Do not ignore .dockerignore

TL;DR Tip: Consider to define and use .dockerignore file for every Docker image you are building. It can help you to reduce Docker image size, speedup docker build and avoid unintended secret exposure. Docker build context The docker build command is used to build a new Docker image. There is one argument you can pass to the build command build context. So, what is the Docker build context? First, remember, that Docker is a client-server application, it consists from Docker client and Docker server (also known as daemon).

Docker Swarm cluster with docker-in-docker on MacOS

TL;DR Docker-in-Docker dind can help you to run Docker Swarm cluster on your Macbook only with Docker for Mac (v1.12+). No virtualbox, docker-machine, vagrant or other app is required. The Beginning One day, I’ve decided to try running Docker 1.12 Swarm cluster on my MacBook Pro. Docker team did a great job releasing Docker for Mac, and from that time I forgot all problems I used to have with boot2docker. I really like Docker for Mac: it’s fast, lightweight, tightly integrated with MacOS and significantly simplifies my life when working in changing network environment.

Network emulation for Docker containers

TL;DR Pumba netem delay and netem loss commands can emulate network delay and packet loss between Docker containers, even on single host. Give it a try! Introduction Microservice architecture has been adopted by software teams as a way to deliver business value faster. Container technology enables delivery of microservices into any environment. Docker has accelerated this by providing an easy to use toolset for development teams to build, ship, and run distributed applications.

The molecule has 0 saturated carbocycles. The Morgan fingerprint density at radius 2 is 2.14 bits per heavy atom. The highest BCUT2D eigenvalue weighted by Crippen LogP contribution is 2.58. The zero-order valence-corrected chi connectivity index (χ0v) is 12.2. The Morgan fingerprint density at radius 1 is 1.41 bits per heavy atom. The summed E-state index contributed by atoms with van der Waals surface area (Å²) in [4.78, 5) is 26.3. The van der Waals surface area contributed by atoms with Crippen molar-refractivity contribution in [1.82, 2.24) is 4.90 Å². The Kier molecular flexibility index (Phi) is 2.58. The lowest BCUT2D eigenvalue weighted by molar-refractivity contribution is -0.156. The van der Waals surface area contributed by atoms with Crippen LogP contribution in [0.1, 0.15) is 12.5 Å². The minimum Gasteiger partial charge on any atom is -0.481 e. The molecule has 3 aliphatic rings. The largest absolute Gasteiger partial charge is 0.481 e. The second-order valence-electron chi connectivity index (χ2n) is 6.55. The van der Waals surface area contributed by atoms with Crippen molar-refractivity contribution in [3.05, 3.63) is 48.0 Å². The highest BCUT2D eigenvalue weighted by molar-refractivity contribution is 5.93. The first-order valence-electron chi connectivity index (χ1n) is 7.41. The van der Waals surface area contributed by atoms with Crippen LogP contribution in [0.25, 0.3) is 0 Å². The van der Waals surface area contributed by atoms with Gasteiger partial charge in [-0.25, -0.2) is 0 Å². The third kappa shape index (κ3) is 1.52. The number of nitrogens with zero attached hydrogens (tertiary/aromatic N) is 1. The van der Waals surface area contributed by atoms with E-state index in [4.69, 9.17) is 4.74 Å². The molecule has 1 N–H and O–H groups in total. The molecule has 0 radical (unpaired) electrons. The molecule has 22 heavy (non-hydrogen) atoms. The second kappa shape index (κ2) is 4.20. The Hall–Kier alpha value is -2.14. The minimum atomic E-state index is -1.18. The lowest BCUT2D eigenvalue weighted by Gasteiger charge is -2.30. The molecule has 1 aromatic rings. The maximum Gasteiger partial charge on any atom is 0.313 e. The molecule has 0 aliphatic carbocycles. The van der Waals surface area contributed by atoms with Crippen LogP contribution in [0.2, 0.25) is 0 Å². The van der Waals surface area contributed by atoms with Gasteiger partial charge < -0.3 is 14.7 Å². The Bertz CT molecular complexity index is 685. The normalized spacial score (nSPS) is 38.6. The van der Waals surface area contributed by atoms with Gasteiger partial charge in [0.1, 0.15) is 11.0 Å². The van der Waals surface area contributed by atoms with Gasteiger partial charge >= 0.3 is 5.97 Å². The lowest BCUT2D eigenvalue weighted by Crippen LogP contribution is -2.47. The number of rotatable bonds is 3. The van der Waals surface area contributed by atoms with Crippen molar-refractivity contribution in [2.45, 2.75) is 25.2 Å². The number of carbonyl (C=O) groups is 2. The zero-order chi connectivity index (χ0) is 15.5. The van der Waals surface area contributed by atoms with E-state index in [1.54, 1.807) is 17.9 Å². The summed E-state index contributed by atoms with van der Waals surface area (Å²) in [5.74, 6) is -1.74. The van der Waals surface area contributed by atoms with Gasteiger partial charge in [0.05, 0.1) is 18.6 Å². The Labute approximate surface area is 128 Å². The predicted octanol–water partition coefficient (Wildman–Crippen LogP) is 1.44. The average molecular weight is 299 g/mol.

Pumba - Chaos Testing for Docker

Update (27-07-27): Updated post to latest v0.2.0 Pumba version change. Introduction The best defense against unexpected failures is to build resilient services. Testing for resiliency enables the teams to learn where their apps fail before the customer does. By intentionally causing failures as part of resiliency testing, you can enforce your policy for building resilient systems. Resilience of the system can be defined as its ability to continue functioning even if some components of the system are failing - ephemerality.

Testing Strategies for Docker Containers

Congratulations! You know how to build a Docker image and are able to compose multiple containers into a meaningful application. Hopefully, you’ve already created a Continuous Delivery pipeline and know how to push your newly created image into production or testing environment. Now, the question is - How do we test our Docker containers? There are multiple testing strategies we can apply. In this post, I’ll highlight them presenting benefits and drawbacks for each.

Docker Pattern: The Build Container

Let’s say that you’re developing a microservice in a compiled language or an interpreted language that requires some additional “build” steps to package and lint your application code. This is a useful docker pattern for the “build” container. In our project, we’re using Docker as our main deployment package: every microservice is delivered as a Docker image. Each microservice also has it’s own code repository (GitHub), and its own CI build job.

Docker Pattern: Deploy and update dockerized application on cluster

Docker is great technology that simplifies development and deployment of distributed applications. While Docker serves as a core technology, many issues remain to be solved. We find ourselves struggling with some of these issues. For example: How to create an elastic Docker cluster? How to deploy and connect multiple containers together? How to build CI/CD process? How to register and discover system services and more? For most, there are open source projects, or services available from the community as well as commercially, including from Docker, Inc.